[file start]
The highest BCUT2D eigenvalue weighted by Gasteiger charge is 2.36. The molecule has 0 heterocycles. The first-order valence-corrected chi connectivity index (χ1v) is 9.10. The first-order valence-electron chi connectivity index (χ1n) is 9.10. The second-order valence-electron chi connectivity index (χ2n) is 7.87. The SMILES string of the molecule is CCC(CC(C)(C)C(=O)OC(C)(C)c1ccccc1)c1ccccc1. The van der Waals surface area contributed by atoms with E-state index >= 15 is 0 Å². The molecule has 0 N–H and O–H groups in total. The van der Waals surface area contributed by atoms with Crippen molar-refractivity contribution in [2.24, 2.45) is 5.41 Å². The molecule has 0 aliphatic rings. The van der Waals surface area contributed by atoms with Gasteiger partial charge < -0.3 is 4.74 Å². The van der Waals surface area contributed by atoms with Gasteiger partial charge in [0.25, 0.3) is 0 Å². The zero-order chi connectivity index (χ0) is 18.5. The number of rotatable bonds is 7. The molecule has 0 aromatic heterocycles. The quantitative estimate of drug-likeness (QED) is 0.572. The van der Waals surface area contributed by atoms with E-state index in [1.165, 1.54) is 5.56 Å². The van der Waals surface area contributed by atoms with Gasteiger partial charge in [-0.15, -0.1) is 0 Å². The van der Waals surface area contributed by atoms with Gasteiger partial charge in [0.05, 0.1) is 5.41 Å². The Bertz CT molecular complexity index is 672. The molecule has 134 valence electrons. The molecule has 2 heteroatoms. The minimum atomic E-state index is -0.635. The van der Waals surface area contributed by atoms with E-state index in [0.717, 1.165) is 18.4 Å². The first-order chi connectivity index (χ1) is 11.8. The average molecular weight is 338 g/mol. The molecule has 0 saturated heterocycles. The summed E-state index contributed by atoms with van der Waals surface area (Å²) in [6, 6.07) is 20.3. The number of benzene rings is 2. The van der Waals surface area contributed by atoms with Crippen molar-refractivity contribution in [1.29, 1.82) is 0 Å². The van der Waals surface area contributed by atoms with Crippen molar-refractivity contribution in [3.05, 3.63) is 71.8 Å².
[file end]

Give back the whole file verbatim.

The highest BCUT2D eigenvalue weighted by Gasteiger charge is 2.36. The molecule has 0 heterocycles. The first-order valence-corrected chi connectivity index (χ1v) is 9.10. The first-order valence-electron chi connectivity index (χ1n) is 9.10. The second-order valence-electron chi connectivity index (χ2n) is 7.87. The SMILES string of the molecule is CCC(CC(C)(C)C(=O)OC(C)(C)c1ccccc1)c1ccccc1. The van der Waals surface area contributed by atoms with E-state index >= 15 is 0 Å². The molecule has 0 N–H and O–H groups in total. The van der Waals surface area contributed by atoms with Crippen molar-refractivity contribution in [2.24, 2.45) is 5.41 Å². The molecule has 0 aliphatic rings. The van der Waals surface area contributed by atoms with Gasteiger partial charge < -0.3 is 4.74 Å². The van der Waals surface area contributed by atoms with Gasteiger partial charge in [0.25, 0.3) is 0 Å². The zero-order chi connectivity index (χ0) is 18.5. The number of rotatable bonds is 7. The molecule has 0 aromatic heterocycles. The quantitative estimate of drug-likeness (QED) is 0.572. The van der Waals surface area contributed by atoms with E-state index in [1.165, 1.54) is 5.56 Å². The van der Waals surface area contributed by atoms with Gasteiger partial charge in [-0.15, -0.1) is 0 Å². The van der Waals surface area contributed by atoms with Gasteiger partial charge in [0.05, 0.1) is 5.41 Å². The Bertz CT molecular complexity index is 672. The molecule has 134 valence electrons. The molecule has 2 heteroatoms. The minimum atomic E-state index is -0.635. The van der Waals surface area contributed by atoms with E-state index in [0.717, 1.165) is 18.4 Å². The first-order chi connectivity index (χ1) is 11.8. The average molecular weight is 338 g/mol. The molecule has 0 saturated heterocycles. The summed E-state index contributed by atoms with van der Waals surface area (Å²) in [6, 6.07) is 20.3. The number of benzene rings is 2. The van der Waals surface area contributed by atoms with Crippen molar-refractivity contribution in [1.29, 1.82) is 0 Å². The van der Waals surface area contributed by atoms with Crippen molar-refractivity contribution in [3.05, 3.63) is 71.8 Å².